Brooke Pearson runs the Security Awareness team at Uber. She has an M.A. in International Policy and Practice (MIPP) from the Elliott School and a B.A. in Communications Studies from Azusa Pacific University. Before joining Uber, she worked at Facebook on the Public Policy and Security teams, and at the State Department managing the Fulbright program for South & Central Asia. She also held a Fulbright grant in Macau from 2008-2009. Brooke grew up between Washington DC and Louisville, KY, and volunteers with programs that promote educational opportunity for underrepresented minority youth in the Bay Area.
When did you realize you wanted an international career?
I first left the U.S. in the Spring of 2001, when I went to Russia for 2 weeks with a group from my high school. I remember visiting the World War II museum in Moscow and learned for the first time about the war on the Eastern front. I lamented that my high school textbooks hadn’t mentioned the immense loss of life there. Intrigued by the culture and history of Russia, I taught myself Cyrillic and marveled in the similarities between our cultures. I realized that there was so much more to learn about the world and that I wanted to dedicate my life to promoting ties across cultures, through my career at the State Department, Facebook, and now Uber.
Describe your current position and what are your primary responsibilities?
I run the cybersecurity awareness team at Uber. My day to day job entails managing internal communications, training, and awareness campaigns for Uber employees.
What are the current trends driving the future of your career field and what advice would you provide an Elliott School graduate student that is interested in your field of work?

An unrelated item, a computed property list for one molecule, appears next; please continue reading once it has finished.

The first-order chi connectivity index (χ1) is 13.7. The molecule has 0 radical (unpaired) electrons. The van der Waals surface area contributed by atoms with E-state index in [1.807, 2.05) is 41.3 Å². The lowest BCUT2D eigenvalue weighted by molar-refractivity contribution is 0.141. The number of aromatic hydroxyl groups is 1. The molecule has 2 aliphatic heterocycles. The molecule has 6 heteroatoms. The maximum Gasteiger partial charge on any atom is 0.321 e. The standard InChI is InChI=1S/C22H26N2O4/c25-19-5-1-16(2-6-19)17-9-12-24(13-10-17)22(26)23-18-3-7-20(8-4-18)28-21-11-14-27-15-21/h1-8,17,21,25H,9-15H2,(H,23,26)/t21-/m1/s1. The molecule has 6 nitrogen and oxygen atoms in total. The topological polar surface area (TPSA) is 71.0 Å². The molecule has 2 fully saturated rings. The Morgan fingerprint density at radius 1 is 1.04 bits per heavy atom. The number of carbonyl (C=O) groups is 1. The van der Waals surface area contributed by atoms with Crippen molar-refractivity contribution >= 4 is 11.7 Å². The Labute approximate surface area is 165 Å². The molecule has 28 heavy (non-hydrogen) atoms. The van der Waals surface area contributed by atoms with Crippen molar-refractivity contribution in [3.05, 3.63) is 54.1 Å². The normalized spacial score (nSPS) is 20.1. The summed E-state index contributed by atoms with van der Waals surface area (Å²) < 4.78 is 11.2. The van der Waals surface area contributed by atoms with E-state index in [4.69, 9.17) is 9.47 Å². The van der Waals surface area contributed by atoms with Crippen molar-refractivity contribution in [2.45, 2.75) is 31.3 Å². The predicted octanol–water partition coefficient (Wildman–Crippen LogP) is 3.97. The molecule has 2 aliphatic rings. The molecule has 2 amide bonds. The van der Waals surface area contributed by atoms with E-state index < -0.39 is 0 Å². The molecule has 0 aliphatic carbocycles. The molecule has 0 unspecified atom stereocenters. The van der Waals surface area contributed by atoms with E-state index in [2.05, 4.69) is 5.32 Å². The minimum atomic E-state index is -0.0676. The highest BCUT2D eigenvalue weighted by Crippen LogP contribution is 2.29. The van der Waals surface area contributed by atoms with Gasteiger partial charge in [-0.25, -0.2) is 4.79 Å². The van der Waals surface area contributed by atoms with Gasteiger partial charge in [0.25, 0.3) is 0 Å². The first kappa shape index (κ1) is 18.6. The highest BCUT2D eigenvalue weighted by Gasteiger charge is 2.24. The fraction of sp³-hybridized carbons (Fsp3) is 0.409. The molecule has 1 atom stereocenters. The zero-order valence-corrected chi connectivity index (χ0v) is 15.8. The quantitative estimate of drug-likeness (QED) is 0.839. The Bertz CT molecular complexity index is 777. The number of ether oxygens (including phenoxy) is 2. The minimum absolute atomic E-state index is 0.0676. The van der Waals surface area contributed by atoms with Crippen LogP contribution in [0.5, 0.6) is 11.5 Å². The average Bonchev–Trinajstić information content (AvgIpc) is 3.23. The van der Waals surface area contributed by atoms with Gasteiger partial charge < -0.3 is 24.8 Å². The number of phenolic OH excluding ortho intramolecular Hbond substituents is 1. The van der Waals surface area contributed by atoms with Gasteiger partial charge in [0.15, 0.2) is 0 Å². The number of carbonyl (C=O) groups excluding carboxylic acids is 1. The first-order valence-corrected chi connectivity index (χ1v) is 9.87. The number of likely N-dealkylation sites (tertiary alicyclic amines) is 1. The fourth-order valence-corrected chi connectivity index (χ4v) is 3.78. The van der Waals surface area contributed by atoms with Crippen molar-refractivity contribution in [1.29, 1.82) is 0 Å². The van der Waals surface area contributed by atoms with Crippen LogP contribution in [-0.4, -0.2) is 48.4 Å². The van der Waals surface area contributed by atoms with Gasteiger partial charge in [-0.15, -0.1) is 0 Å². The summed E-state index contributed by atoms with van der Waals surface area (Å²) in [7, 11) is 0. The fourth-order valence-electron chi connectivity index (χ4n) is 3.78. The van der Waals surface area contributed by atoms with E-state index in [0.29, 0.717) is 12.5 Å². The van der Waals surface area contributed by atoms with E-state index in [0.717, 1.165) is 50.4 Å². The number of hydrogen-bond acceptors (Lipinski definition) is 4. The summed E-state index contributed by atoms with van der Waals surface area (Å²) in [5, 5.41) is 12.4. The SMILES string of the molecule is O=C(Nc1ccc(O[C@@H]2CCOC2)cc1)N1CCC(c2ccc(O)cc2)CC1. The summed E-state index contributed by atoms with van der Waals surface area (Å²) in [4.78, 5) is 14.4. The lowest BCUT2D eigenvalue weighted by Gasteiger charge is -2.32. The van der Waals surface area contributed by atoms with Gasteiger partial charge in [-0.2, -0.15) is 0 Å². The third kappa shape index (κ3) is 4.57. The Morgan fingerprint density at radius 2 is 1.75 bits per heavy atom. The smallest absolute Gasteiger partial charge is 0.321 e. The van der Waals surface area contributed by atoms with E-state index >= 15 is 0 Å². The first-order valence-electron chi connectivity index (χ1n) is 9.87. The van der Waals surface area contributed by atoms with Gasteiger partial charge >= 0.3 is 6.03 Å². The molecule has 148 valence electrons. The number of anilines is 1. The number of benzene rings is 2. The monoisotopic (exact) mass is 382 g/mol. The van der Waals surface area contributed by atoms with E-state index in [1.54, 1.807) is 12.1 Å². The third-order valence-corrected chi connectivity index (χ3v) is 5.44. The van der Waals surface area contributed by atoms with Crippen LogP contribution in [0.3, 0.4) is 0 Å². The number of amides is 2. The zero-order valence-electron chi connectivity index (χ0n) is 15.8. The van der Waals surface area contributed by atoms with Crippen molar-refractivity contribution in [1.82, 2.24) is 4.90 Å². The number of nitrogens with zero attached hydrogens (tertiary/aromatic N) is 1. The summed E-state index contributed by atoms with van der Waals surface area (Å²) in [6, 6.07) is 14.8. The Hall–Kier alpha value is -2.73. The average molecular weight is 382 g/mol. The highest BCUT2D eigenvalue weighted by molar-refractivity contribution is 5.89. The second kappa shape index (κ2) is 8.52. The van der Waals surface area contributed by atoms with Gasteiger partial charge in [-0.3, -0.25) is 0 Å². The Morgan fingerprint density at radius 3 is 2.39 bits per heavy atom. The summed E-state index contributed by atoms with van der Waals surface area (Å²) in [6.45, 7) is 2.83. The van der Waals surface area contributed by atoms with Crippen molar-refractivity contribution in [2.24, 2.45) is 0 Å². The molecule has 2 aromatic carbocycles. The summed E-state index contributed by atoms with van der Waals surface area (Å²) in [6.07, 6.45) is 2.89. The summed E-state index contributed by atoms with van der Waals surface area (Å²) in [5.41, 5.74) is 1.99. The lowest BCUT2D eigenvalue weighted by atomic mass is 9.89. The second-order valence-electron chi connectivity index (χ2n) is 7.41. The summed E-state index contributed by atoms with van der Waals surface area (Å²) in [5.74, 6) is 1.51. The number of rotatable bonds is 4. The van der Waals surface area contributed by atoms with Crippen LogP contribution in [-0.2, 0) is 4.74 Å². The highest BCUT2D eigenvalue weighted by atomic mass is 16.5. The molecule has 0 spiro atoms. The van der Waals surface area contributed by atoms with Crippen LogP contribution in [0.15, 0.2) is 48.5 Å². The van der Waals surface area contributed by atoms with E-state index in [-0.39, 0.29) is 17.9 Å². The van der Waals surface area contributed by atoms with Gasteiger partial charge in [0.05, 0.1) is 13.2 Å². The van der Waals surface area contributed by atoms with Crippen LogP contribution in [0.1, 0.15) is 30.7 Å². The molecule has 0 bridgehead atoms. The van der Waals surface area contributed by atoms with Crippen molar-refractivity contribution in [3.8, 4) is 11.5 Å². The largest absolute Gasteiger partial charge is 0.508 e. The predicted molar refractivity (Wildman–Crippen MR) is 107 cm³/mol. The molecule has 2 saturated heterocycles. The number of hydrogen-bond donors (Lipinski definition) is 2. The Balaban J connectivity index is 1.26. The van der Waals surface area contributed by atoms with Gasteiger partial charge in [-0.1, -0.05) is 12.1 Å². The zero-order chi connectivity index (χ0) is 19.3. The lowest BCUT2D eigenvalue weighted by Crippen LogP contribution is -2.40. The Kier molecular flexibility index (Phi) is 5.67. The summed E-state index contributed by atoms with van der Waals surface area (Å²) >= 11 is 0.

You can be non-technical and still find a thriving career in cybersecurity. Our field requires project and program managers, product managers, communications professionals, and risk analysts, in addition to security engineers and analysts. If you’re interested in learning more about the field, the best way to get plugged in is to attend a local OWASP meetup or a Bsides conference.
How does your current position compare to what you thought you would be doing when you first started your degree at the Elliott School?
Great question! When I first started my degree at the Elliott School, I was working as a contractor for the State Department. I assumed I’d stay in Washington D.C. forever since my field was international public policy. However, after almost 5 years working for the federal government, I left to join the public policy team of Facebook in July of 2016. That year ended up being very tumultuous for our public policy teams, as you might guess, in light of the role that Facebook played in the U.S. presidential election.
From that point forward, I bounced from policy area to policy area, attempting to keep Facebook’s reputation afloat with global policymakers, rather than working to fix some of the company’s big issue areas. That reactive stance was an uncomfortable one for me, so when the chance to join Facebook’s cybersecurity team arose, I jumped. This was a chance to apply my communications background and public policy training to proactively drive behavior change, and I loved it. In cybersecurity, I developed an extremely marketable subject matter expertise, and my experience as a diplomat served me extremely well as I now liaise with executives around the world on security issues for Uber.
If you won the lottery but could only spend money on three items/causes, what would they be?
- I’d fund more scholarships for students from underrepresented backgrounds to study abroad through entities like Global Kids, since traveling abroad at a young age directly impacted the trajectory of my career.
- Pay off my parents’ debt, since they sacrificed so much for my sister and I
- A house in the Bernal Heights neighborhood of San Francisco or in Rockridge in Oakland… (sigh, if only. Not sure if you’ve heard, but Bay Area housing prices are outrageous!)
The #ElliottProud series highlights Elliott School MA alumni and seeks to answer common questions posed by prospective, current, and incoming students. The views expressed by alumni profiled do not necessarily represent those of organizations they work for, are affiliated with, or the Elliott School of International Affairs. Find out more about this program by creating a CustomViewbook!
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